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London Tree and Woodland Community Grant Scheme

http://www.london.gov.uk/priorities/environment/greening-london/re-leaf/releaf-community-grant-scheme

The London Tree and Woodland Community Grant Scheme (CGS) supports projects that promote or protect trees and woodlands and engage local communities. 

Over the three grant rounds from 2012-15 the CGS supported 68 projects which involved over 8,000 people in tree-planting and woodland management, and over 8,000 trees were planted. Among the projects were initiatives to plant trees in disused spaces on housing estates, funding for woodland activities for children, and improving woodland accessibility and management.

Applications are now open for round four of the Community Grant Scheme. Grants of £2,000-£10,000 are available. The deadline for applications is noon on Monday 7 September for projects over the winter of 2015-16.

The scheme aims to:

  • Ensure trees and woodlands contribute to a high quality environment.
  • Help foster community and individual well-being and social inclusion through contact with trees and woodlands.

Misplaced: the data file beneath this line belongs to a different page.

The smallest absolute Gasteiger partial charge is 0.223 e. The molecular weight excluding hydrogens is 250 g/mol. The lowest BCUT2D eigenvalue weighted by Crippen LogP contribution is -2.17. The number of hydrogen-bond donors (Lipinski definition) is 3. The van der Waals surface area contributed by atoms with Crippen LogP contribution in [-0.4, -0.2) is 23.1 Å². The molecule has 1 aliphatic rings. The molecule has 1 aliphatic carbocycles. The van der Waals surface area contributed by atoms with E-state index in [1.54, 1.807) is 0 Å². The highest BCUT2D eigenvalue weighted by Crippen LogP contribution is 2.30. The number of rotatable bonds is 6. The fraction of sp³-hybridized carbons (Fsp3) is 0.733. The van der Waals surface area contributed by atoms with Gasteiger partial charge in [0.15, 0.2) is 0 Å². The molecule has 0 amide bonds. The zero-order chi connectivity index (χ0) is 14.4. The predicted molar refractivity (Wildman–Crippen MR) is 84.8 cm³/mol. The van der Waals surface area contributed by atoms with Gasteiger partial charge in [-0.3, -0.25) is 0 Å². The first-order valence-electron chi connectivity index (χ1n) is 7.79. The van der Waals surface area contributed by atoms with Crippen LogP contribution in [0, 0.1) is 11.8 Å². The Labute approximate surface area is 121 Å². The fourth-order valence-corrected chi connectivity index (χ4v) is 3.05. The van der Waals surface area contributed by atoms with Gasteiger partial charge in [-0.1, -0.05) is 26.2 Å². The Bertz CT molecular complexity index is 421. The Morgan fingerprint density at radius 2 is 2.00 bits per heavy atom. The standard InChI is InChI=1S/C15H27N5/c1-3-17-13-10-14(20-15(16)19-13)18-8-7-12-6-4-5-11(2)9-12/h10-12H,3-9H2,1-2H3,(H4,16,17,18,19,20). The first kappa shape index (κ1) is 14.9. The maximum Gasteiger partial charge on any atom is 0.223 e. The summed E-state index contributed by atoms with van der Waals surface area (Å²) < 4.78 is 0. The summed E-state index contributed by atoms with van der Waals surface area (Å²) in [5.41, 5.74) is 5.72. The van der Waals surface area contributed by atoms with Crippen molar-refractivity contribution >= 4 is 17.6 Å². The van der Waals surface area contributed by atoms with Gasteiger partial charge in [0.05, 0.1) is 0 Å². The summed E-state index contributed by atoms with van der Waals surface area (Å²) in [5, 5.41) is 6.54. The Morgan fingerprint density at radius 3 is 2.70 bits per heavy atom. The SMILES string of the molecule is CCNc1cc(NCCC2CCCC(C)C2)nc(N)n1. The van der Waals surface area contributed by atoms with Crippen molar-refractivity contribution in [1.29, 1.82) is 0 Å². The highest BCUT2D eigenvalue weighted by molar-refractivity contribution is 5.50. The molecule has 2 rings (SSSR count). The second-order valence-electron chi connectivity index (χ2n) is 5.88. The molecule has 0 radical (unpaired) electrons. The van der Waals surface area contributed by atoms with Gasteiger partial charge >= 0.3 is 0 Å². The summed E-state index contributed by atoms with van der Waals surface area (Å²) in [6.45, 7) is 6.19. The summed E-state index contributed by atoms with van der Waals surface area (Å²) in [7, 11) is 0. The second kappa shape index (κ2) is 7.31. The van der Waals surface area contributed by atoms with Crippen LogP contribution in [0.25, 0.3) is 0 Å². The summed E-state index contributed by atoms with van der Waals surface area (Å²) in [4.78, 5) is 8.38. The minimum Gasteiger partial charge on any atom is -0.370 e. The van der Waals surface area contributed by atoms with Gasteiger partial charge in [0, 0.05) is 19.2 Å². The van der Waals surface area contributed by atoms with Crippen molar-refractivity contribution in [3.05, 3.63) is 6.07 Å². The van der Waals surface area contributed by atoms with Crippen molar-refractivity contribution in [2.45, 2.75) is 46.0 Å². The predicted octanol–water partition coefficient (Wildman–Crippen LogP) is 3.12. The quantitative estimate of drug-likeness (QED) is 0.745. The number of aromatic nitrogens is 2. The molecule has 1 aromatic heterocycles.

• Build capacity for community-led tree and woodland projects.
  • Encourage the planting of the right tree in the right place.

This scheme is open to any organisation/group able to represent the wider community.  Organisations that can apply include, but are not limited to:

  • Local authorities;
  • Woodland owners and managers;
  • Community groups/Resident’s Associations/Friends of groups;
  • Charities and Trusts
  • Local business partnerships including Business Improvement Districts and Employer Groups;
  • Registered Social Landlords;
  • Primary Care Trusts, hospitals and GP surgeries.

If you would like to apply for a grant, please read the guidance notes about the scheme and complete the application form.

The CGS is delivered with Groundwork London. To find out more about this scheme or to discuss your application please contact Groundwork London.

If you are thinking of planting ash trees as part of your application, please see the latest information on ash dieback disease from the Forestry Commission.

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